The Dangers of Paying Off Debt With a 401(k) Loan

If you are in debt, there are many aspects of paying off that debt with a 401(k) loan that are very alluring. For instance, you will likely receive a very low interest rate on your loan, around 4.25%, and a lower interest rate means a lower monthly payment. The fact that you can borrow any amount (less than a quarter of your balance or $50,000) as long as you have money in your account does not help dissuade many borrowers.  Despite these two facts, there are other factors that make this a poor choice to manage your debt. For instance, if you take out a 401(k) loan and decide to switch jobs (or are laid off), your employer will likely require you to repay the loan within sixty days. If you do not meet that deadline, the outstanding balance will be considered a distribution on which you will owe tax, and if you are under fifty-five a ten percent penalty will be tacked on as well. Additionally, some plans do not allow you to contribute to your 401(k) while a loan is outstanding, which results in two things. First, you will end up with a lower account balance at retirement, and second, since you will not been making contributions, your taxable income amount will increase, thus meaning you will pay more taxes.

A better alternative with nearly as attractive rates as a 401(k) loan many be a home equity line of credit. Interest rates for these loans depend on your credit score, the size of the loan, and the eagerness of the bank to lend, but the average rate is 4.8-5.13%. In addition to comparable rates, home equity lines of credit also boast advantages including tax deductible interest and more flexible repayment terms.  Other alternatives include transferring your debt to a zero percent interest card and paying off the debt amount before this period expires or getting a debt consolidation loan.

I implore you to consider the other options above, especially if you have an instable income, but if you still wish to take out a 401(k) loan, be sure you have a best and a worst case scenario in place to pay off the loan. Also, consider setting up an automated saving system and repayment plan, and make sure you understand your particular company’s charges, interest rates, and repayment rules.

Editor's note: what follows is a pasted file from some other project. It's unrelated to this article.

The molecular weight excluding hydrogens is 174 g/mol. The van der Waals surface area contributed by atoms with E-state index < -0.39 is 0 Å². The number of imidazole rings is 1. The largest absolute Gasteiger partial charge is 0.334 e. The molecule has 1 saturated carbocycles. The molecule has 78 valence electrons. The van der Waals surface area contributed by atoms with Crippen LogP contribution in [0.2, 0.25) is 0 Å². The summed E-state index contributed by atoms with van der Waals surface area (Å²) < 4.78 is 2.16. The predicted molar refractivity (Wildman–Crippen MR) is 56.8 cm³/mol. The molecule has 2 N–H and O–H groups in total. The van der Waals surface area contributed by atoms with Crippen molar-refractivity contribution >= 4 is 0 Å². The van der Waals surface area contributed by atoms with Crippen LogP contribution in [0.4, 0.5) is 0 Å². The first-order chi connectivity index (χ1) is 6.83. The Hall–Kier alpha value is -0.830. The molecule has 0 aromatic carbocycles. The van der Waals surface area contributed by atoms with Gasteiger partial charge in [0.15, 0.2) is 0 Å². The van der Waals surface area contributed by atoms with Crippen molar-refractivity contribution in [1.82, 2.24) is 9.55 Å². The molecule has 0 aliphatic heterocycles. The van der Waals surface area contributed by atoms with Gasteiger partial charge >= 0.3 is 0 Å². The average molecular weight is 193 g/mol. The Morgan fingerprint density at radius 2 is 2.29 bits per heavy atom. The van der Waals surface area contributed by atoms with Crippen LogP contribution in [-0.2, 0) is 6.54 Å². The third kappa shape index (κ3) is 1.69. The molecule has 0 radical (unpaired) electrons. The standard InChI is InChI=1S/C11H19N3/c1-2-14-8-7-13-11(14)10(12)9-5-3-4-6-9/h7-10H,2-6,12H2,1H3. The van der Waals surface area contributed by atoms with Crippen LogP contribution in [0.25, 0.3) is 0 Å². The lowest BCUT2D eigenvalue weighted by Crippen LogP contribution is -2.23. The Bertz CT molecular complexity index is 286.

Sources:

“Borrowing From Your 401K? Hardship Withdrawal Considerations.” thesmarterwallet.com. 17 May
2010. Web. 7–29 2012. <http://thesmarterwallet.com/2010/borrowing-from-401k-hardship-withdrawal/>.
Palmer, Kimberly. “Why 401(k) Loans Can Be a Smart Move.” U.S. News & World Report LP, 25 Jan.
2011. Web. 7–29 2012. <http://money.usnews.com/money/blogs/alpha-consumer/2011/01/25/why-401k-loans-can-be-a-smart-move>.
Updegrave, Walter. “Paying Off Debt with a 401(k) Loan.” Money Magazine: Ask the Expert. 6 May
2010.Web. 7–29 2012. <http://money.cnn.com/2010/05/06/pf/expert/401k_debt.moneymag
/index.htm>.
Wendy Clay

Wendy Clay

Wendy Clay is a Virginia Community College System graduate and a current undergraduate at the University of North Carolina. She is pursuing a degree in public health with a minor in exercise and sports science and plans to attend medical school upon the completion of her degree. She has diligently served those around her for many years as a tutor for rural school children and as an advocate in the fight against hunger in her community and around the world.

At The University of North Carolina Wendy plans to actively participate in a student group, Health Focus, which will enable her to use her knowledge and love for health and nutrition to educate youth in the Chapel Hill/Carrboro area. She also hopes to promote voter registration amongst her fellow students.
Wendy Clay